Alan Karras is Associate Director of International and Area Studies. In his more than twenty years at Berkeley, he has taught courses on world history, classical political economy, Caribbean history, and the history of transnational crime—among others. His research interests are in the eighteenth-century Atlantic world, and global interactions more broadly, especially as they relate to transnational transgressions like smuggling, fraud, and corruption. He is the author of Smuggling: Corruption and Contraband in World History (2010), Sojourners in the Sun: Scots Migrants in Jamaica and the Chesapeake, 1740-1800 (1993), and the coeditor, with John R. McNeill, of Atlantic American Societies: From Columbus through Abolition, 1492-1888 (1992). He also has co-edited a book, Encounters Old and New, with Laura Mitchell, that makes a case for historians to engage more with the public. He served as one of the editors for the forthcoming Cambridge Dictionary of World History and was on the board of editors for Cambridge University Press's multi-volume Cambridge World History.
Padraic Kenney is Professor of History and International Studies and Associate Dean for graduate Education and for the Social and Historical Sciences. He holds degrees in History and in Russian Studies from Michigan, Toronto, and Harvard. He is the author of six books, including most recently Dance in Chains: Political Incarceration in the Modern World (Oxford, 2017). An earlier series of books (including A Carnival of Revolution: Central Europe, 1989 and The Burdens of Freedom: Eastern Europe Since 1989) examined the fall of communism across Central Europe and elsewhere. His work has been translated into seven languages. In 2016, he served as President of the Association for Slavic, East European, and Eurasian Studies.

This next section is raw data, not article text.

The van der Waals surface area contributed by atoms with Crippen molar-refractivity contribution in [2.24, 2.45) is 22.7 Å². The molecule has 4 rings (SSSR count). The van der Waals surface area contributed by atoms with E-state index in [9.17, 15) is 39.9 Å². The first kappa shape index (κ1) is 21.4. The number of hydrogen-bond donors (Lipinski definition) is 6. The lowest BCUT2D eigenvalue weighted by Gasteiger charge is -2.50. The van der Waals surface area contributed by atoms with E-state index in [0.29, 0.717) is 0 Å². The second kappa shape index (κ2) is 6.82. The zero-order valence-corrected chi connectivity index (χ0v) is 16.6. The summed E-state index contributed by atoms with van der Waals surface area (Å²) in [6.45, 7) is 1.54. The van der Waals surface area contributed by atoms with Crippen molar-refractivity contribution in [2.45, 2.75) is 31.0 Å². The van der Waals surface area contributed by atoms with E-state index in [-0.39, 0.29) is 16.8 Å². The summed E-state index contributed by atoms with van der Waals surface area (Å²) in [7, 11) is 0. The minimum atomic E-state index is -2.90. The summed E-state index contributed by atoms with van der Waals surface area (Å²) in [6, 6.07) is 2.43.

Claudia Lo is a design researcher, currently working for the Wikimedia Foundation's Anti-Harassment Tools team. Born and raised in Hong Kong, she is currently based in Oakland. Her main research interests are in online volunteer community governance. Prior to this, she completed a master's degree in Comparative Media Studies at MIT.
Vasundhara Sirnate is a political scientist and journalist. Her research areas include counterinsurgency in South Asia, insurgent group dynamics in India, gender justice, and societal violence. Between 2013 and 2017, she worked as the Chief Coordinator of Research at The Hindu Centre for Politics and Public Policy in Chennai. She was also a Non-Resident Fellow with the Atlantic Council, Washington DC between 2015 and 2017. She holds a Bachelor’s degree in Journalism from Lady Shri Ram College for Women, Masters and M.Phil degrees from the Centre for Political Studies, Jawaharlal Nehru University and is a doctoral candidate at the University of California, Berkeley. Her work has appeared in The Hindu, The Telegraph, The Indian Express, Foreign Affairs, The Wire, The Book Review, Mainstream, Economic and Political Weekly and The Washington Post. She is the director of research at The Polis Project.